The myth of A=M

voterguideIf access equals power and power equals money (A=P=M), then Monday’s Washington Post article on the near demise of the Christian Coalition left an unanswered question that probes deep into the true influence of evangelicals on the Bush Administration. Or perhaps it’s the connection of access and influence?

But first let me take issue with the story’s lead:

In an era when conservative Christians enjoy access and influence throughout the federal government, the organization that fueled their rise has fallen on hard times.

I know most liberals view the evangelical influence on the current White House as driven by the often idiotic comments of Pat Robertson, but please, how was the Christian Coalition the organization behind the rise of evangelicals in politics and the supposed grip the group has on national politics? How about not?

Try the Southern Baptist Convention, Focus on the Family and Chuck Colson and Prison Fellowship for starters.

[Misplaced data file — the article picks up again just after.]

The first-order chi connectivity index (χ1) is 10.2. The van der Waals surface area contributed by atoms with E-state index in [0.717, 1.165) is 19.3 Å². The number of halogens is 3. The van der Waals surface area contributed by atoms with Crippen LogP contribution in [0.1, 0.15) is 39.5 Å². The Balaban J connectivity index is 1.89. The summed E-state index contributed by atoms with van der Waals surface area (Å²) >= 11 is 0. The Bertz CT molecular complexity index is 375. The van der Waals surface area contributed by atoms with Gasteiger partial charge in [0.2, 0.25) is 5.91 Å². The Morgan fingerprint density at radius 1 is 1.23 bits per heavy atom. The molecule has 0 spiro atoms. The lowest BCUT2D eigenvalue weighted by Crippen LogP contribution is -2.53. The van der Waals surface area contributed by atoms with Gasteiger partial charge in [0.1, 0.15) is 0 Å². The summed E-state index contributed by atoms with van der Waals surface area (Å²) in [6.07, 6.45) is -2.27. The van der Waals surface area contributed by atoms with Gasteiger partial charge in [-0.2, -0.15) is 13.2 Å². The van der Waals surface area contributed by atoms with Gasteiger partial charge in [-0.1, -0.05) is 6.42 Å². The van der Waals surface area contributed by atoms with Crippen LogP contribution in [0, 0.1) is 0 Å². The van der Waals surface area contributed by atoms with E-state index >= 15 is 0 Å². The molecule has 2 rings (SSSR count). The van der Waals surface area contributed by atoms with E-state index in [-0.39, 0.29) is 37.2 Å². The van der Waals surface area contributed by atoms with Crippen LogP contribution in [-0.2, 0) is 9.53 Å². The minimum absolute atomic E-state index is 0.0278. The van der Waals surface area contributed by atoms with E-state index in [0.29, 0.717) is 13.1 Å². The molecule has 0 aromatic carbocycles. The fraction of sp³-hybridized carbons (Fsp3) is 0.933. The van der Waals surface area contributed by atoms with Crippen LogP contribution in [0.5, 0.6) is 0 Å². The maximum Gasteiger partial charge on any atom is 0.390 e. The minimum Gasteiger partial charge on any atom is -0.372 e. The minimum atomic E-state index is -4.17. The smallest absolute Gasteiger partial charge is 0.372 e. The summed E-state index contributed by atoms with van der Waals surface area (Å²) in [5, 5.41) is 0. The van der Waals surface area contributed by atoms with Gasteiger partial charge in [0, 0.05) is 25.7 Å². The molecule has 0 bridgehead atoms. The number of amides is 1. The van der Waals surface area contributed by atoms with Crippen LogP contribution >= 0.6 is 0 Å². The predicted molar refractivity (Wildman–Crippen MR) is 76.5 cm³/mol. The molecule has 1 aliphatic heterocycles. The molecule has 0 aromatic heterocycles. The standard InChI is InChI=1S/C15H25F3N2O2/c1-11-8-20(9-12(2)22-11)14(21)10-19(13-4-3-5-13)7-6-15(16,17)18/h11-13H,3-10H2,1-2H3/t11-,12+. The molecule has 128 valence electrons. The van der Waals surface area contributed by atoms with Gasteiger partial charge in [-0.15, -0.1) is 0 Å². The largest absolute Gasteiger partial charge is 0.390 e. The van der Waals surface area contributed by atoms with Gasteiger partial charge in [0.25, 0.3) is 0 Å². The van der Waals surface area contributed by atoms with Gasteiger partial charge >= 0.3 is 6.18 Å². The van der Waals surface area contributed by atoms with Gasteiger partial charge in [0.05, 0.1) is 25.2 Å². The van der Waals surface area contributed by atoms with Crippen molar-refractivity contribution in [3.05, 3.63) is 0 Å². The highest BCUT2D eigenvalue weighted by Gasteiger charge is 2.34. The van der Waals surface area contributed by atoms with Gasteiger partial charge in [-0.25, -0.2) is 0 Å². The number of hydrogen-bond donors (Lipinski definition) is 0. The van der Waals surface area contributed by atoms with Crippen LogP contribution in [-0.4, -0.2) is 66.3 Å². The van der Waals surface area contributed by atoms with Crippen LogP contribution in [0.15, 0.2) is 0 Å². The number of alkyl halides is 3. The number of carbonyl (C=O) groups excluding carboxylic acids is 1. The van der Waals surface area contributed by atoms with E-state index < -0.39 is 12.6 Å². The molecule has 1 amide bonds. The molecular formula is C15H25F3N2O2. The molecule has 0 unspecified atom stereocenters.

Founded 17 years ago by former presidential candidate Pat Robertson, the organization is mired in debt and internal conflict. Part of the article’s hypothesis is that the coalition is on hard times due to its success. As an opposition group, the coalition thrived on raising money against President Clinton and a Democrat-dominated Washington. But since the Republicans ascended to power in at least two of the three branches of federal power (who controls the Supreme Court is difficult to determine conclusively), what is the coalition supposed to rally against? So the theory goes.

All that said, Robertson and the group he founded are made out to be a force that remains to be reckoned with, despite poor finances:

The Christian Coalition is still routinely included in meetings with White House officials and conservative leaders, and is still a household name. But financial problems and a long battle over its tax status have sapped its strength, allowing it to be eclipsed by other Christian groups, such as the Family Research Council and the public policy arm of the Southern Baptist Convention.